Recommended Content:

Preventive Health | Children's Health

For healthy older adults, new shingles vaccine is worth the wait

Article
8/16/2019
A pharmacist prepares a dose of the shingles vaccine to be administered at Blanchfield Army Community Hospital's Town Center Pharmacy, Fort Campbell, Kentucky. (U.S. Army photo by Maria Yager)

Availability has improved across the MHS, experts say

Recommended Content:

Preventive Health

Three steps for a successful end-of-summer blow out

Article
8/14/2019
Marine Gunnery Sgt. Mario Cardenas, with Provost Marshal's Office, Headquarters and Headquarters Squadron, prepares lunch for the H&HS Barbecue Cook-off at Marine Corps Air Station Miramar, California. (U.S. Marine Corps photo by Lance Cpl. Andrew Hiatt)

In just three stages, any military family can have a fun-filled welcome party for fall

Recommended Content:

Preventive Health | Summer Safety

Get kids ready for back to school with preventive health care

Article
8/8/2019
Don’t wait to take command of your children’s health. Prioritize preventive exams and vaccinations before the school year begins. Preventive services, routine immunizations, and health screenings are the best ways to make sure your kids are healthy and ready to hit the books. (U.S. Air Force photo by L.A. Shively)

Preventive services, routine immunizations, and health screenings are the best ways to make sure your kids are healthy and ready to hit the books

Recommended Content:

Preventive Health | Children's Health

Vaccines: A public health success story

Article
8/7/2019
Tech Sgt. Joseph Anthony, medical technician with the 911th Aeromedical Staging Squadron, administers a vaccination to a member of the U.S. Army Reserve’s 336 Engineering Company Command and Control, Chemical Radiological and Nuclear Response Enterprise Team at the Pittsburgh International Airport Air Reserve Station, Pennsylvania, April 11, 2019. Department of Defense-issued vaccinations are used to prevent a variety of diseases that military members may encounter in the course of their duties. (U.S. Air Force photo by Joshua J. Seybert)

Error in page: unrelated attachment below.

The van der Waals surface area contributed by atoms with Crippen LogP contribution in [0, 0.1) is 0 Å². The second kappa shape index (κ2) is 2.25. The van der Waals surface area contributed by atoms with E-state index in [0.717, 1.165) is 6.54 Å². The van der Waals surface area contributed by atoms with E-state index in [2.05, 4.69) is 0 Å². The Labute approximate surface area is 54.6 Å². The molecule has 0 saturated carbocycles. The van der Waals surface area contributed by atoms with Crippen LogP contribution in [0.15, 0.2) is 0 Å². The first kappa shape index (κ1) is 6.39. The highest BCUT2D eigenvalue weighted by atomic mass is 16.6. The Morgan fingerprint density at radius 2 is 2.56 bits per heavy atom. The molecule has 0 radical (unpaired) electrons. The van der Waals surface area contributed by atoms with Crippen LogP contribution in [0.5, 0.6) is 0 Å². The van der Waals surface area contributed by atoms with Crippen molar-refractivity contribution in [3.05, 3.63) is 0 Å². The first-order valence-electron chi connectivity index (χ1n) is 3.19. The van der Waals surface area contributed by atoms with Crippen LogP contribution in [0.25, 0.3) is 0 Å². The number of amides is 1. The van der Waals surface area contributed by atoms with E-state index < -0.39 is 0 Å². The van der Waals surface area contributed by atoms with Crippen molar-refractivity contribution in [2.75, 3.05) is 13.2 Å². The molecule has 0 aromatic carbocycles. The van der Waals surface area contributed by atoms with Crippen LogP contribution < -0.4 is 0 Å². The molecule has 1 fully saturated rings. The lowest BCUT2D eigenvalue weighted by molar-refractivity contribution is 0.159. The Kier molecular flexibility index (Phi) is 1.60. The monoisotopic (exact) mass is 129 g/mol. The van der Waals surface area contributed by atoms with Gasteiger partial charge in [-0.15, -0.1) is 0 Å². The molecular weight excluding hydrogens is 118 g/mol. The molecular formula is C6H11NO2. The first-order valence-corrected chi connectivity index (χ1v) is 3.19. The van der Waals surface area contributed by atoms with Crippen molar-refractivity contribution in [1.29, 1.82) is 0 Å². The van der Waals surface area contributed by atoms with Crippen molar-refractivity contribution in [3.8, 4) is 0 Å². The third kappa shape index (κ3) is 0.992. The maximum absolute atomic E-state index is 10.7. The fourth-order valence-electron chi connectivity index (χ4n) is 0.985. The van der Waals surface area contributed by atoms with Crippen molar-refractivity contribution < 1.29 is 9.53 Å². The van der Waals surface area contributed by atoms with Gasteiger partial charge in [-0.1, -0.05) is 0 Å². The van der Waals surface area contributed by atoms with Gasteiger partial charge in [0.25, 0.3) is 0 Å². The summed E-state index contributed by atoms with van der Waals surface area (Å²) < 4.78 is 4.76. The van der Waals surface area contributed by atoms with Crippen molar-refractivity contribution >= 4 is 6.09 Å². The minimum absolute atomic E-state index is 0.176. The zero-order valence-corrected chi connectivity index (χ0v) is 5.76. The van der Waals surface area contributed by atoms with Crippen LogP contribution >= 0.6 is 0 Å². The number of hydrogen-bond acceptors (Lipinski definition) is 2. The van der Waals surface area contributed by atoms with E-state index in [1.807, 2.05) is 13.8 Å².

Maintaining a medically ready force is just one of many reasons to vaccinate

Recommended Content:

Preventive Health | Immunizations | Immunization Healthcare | Vaccine-Preventable Diseases

The kissing bug and Chagas disease

Article
8/1/2019
Adult kissing bugs are mostly active in the warmer months, from May to October. Kissing bugs develop into adults after a series of five life stages as nymphs, and both nymphs and adults feed on blood. Kissing bugs feed on humans as well as wild and domestic animals and pets. They can live between one to two years. (Photo by Texas.gov)

Chagas disease comes from a single-celled parasite that lives in the digestive tract of many species of kissing bugs

Recommended Content:

Bug Week: July 27 - August 2 | Preventive Health

Tick Facts: Dangers at the height of tick season

Article
7/31/2019
A tick like this one, seen at 10x magnification, can spread a number of dangerous pathogens during the warm-weather months. (Photo by Cornel Constantin)